Female Dickcissel
  Female Dickcissel

June 1: Bird Census Results

The first bird census of June started out on an unseasonably cool cloudy day. The lake is rising threatening to cover the main road. Several of the pad roads are already closed and the low water crossing on Bennett was barely passable for the van. Most everywhere you look there is water. We did not see a single shorebird and only heard a single Killdeer. We saw a pair of Wood Ducks up close at Deaver Pond and also saw several Red-headed Woodpeckers there as well as a Barred Owl. Buntings were abundant and were singing at many locations. We heard 2 singing Eastern Wood-Pewees. Cliff Swallows were abundant and we also saw a couple of Tree Swallows, a Cave Swallow and some Barn Swallows. We finished the day with 12 Eastern Bluebirds including at least 6 young bluebirds which is encouraging after losing so many to the severe cold this winter. . We saw a Green Heron at Meadow Pond and a couple more on the west side of the refuge. All of the birds we saw today were birds that breed here in the spring and summer. We finished the day with 70 species. Today's photos, Tree Swallow, White-eyed Vireo, Blue Grosbeak, Wood Ducks, Mallard family, Canada Geese.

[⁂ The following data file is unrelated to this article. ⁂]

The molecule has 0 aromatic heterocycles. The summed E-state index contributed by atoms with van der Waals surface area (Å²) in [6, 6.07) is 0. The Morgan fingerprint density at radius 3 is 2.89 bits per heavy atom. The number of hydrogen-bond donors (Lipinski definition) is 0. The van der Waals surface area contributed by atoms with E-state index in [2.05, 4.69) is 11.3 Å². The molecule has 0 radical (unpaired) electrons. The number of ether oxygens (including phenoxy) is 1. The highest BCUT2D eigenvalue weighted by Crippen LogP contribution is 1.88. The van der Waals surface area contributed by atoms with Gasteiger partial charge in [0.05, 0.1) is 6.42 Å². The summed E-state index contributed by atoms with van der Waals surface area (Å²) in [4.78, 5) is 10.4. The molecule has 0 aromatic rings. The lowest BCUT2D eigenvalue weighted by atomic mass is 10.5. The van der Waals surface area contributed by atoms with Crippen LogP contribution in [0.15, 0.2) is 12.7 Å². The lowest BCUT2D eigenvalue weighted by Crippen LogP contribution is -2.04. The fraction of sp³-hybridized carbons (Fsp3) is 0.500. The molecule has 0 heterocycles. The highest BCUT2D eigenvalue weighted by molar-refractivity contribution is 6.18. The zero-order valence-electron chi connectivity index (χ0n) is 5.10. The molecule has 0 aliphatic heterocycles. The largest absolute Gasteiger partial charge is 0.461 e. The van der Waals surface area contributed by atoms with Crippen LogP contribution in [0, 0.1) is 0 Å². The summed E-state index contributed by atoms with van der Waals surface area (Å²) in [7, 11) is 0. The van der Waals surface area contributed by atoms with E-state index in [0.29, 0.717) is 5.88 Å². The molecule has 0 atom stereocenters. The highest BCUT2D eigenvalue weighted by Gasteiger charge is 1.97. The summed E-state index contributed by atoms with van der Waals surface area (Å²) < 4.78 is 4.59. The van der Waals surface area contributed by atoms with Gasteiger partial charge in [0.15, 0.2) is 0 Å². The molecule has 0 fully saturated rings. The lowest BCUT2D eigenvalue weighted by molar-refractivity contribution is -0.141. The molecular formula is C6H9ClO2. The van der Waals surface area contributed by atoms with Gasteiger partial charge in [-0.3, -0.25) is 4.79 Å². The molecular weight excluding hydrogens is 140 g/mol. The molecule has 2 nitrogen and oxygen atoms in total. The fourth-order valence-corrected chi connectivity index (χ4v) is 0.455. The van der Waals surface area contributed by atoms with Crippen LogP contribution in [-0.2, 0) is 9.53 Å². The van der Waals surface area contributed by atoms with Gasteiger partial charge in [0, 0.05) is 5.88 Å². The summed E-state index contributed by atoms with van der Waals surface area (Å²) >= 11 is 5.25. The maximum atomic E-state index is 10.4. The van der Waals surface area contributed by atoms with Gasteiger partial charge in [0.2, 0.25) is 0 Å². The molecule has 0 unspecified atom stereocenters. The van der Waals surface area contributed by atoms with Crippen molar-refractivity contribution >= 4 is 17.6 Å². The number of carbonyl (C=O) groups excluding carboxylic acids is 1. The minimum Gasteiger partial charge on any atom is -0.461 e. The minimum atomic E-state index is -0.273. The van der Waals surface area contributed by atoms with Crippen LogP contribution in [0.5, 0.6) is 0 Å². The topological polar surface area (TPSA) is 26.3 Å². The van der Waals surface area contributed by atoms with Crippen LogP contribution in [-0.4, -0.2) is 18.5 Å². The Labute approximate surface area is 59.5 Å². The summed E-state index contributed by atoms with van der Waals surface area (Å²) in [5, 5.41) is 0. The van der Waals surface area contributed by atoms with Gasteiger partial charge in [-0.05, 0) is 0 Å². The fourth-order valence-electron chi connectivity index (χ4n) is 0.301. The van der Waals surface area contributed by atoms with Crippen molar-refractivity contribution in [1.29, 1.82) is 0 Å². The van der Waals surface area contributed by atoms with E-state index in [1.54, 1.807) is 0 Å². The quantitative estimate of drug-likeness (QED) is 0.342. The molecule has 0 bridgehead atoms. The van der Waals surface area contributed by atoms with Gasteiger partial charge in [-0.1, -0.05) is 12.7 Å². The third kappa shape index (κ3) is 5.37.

Tree Swallow

White Eyed Vireo
Blue Grosbeck
Blue Grosbeak
  Tree Swallow        White-eyed Vireo       Blue Grosbeak

Wood ducks

Mallard Family

Canada Geese

  Wood Duck           Mallard Family         Canada Geese

Birding with Jack Archives